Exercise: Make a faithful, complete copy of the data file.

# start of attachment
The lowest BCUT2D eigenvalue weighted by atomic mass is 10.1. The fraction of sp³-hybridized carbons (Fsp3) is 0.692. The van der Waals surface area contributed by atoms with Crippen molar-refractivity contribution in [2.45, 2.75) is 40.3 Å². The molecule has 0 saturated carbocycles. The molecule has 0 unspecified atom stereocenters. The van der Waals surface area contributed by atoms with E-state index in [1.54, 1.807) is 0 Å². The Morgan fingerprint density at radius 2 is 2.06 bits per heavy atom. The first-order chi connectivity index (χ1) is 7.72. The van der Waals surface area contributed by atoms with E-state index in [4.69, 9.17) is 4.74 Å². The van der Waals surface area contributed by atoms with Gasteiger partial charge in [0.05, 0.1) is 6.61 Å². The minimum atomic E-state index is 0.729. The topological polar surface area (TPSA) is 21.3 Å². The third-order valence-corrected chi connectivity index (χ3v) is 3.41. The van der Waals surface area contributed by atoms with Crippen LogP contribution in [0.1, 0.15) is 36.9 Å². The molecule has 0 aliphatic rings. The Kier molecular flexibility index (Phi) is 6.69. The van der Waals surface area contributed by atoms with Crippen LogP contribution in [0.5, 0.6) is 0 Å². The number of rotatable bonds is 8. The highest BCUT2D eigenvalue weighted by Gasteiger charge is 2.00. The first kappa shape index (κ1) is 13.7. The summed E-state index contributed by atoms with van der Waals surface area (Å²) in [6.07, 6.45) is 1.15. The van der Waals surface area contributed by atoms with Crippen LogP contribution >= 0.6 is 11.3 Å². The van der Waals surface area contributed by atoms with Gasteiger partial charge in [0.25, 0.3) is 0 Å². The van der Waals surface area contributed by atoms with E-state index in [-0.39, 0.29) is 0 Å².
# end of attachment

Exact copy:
The lowest BCUT2D eigenvalue weighted by atomic mass is 10.1. The fraction of sp³-hybridized carbons (Fsp3) is 0.692. The van der Waals surface area contributed by atoms with Crippen molar-refractivity contribution in [2.45, 2.75) is 40.3 Å². The molecule has 0 saturated carbocycles. The molecule has 0 unspecified atom stereocenters. The van der Waals surface area contributed by atoms with E-state index in [1.54, 1.807) is 0 Å². The Morgan fingerprint density at radius 2 is 2.06 bits per heavy atom. The first-order chi connectivity index (χ1) is 7.72. The van der Waals surface area contributed by atoms with E-state index in [4.69, 9.17) is 4.74 Å². The van der Waals surface area contributed by atoms with Gasteiger partial charge in [0.05, 0.1) is 6.61 Å². The minimum atomic E-state index is 0.729. The topological polar surface area (TPSA) is 21.3 Å². The third-order valence-corrected chi connectivity index (χ3v) is 3.41. The van der Waals surface area contributed by atoms with Crippen LogP contribution in [0.1, 0.15) is 36.9 Å². The molecule has 0 aliphatic rings. The Kier molecular flexibility index (Phi) is 6.69. The van der Waals surface area contributed by atoms with Crippen LogP contribution in [0.5, 0.6) is 0 Å². The number of rotatable bonds is 8. The highest BCUT2D eigenvalue weighted by Gasteiger charge is 2.00. The first kappa shape index (κ1) is 13.7. The summed E-state index contributed by atoms with van der Waals surface area (Å²) in [6.07, 6.45) is 1.15. The van der Waals surface area contributed by atoms with Crippen LogP contribution >= 0.6 is 11.3 Å². The van der Waals surface area contributed by atoms with Gasteiger partial charge in [0.25, 0.3) is 0 Å². The van der Waals surface area contributed by atoms with E-state index in [-0.39, 0.29) is 0 Å².